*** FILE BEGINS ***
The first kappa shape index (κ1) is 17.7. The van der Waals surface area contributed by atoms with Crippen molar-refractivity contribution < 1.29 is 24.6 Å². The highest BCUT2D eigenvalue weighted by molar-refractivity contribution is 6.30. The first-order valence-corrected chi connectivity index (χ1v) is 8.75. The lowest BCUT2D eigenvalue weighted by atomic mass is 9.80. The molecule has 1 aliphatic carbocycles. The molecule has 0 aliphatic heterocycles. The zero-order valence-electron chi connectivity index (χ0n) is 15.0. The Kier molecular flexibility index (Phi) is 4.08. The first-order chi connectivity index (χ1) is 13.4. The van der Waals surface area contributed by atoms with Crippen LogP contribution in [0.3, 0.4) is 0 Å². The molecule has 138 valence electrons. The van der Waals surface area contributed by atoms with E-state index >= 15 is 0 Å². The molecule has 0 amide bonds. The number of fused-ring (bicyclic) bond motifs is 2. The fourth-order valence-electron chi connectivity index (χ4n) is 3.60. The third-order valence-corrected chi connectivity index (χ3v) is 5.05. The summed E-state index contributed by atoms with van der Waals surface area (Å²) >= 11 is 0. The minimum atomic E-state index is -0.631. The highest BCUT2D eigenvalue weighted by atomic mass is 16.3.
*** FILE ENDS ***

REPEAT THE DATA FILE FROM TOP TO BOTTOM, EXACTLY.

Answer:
The first kappa shape index (κ1) is 17.7. The van der Waals surface area contributed by atoms with Crippen molar-refractivity contribution < 1.29 is 24.6 Å². The highest BCUT2D eigenvalue weighted by molar-refractivity contribution is 6.30. The first-order valence-corrected chi connectivity index (χ1v) is 8.75. The lowest BCUT2D eigenvalue weighted by atomic mass is 9.80. The molecule has 1 aliphatic carbocycles. The molecule has 0 aliphatic heterocycles. The zero-order valence-electron chi connectivity index (χ0n) is 15.0. The Kier molecular flexibility index (Phi) is 4.08. The first-order chi connectivity index (χ1) is 13.4. The van der Waals surface area contributed by atoms with Crippen LogP contribution in [0.3, 0.4) is 0 Å². The molecule has 138 valence electrons. The van der Waals surface area contributed by atoms with E-state index >= 15 is 0 Å². The molecule has 0 amide bonds. The number of fused-ring (bicyclic) bond motifs is 2. The fourth-order valence-electron chi connectivity index (χ4n) is 3.60. The third-order valence-corrected chi connectivity index (χ3v) is 5.05. The summed E-state index contributed by atoms with van der Waals surface area (Å²) >= 11 is 0. The minimum atomic E-state index is -0.631. The highest BCUT2D eigenvalue weighted by atomic mass is 16.3.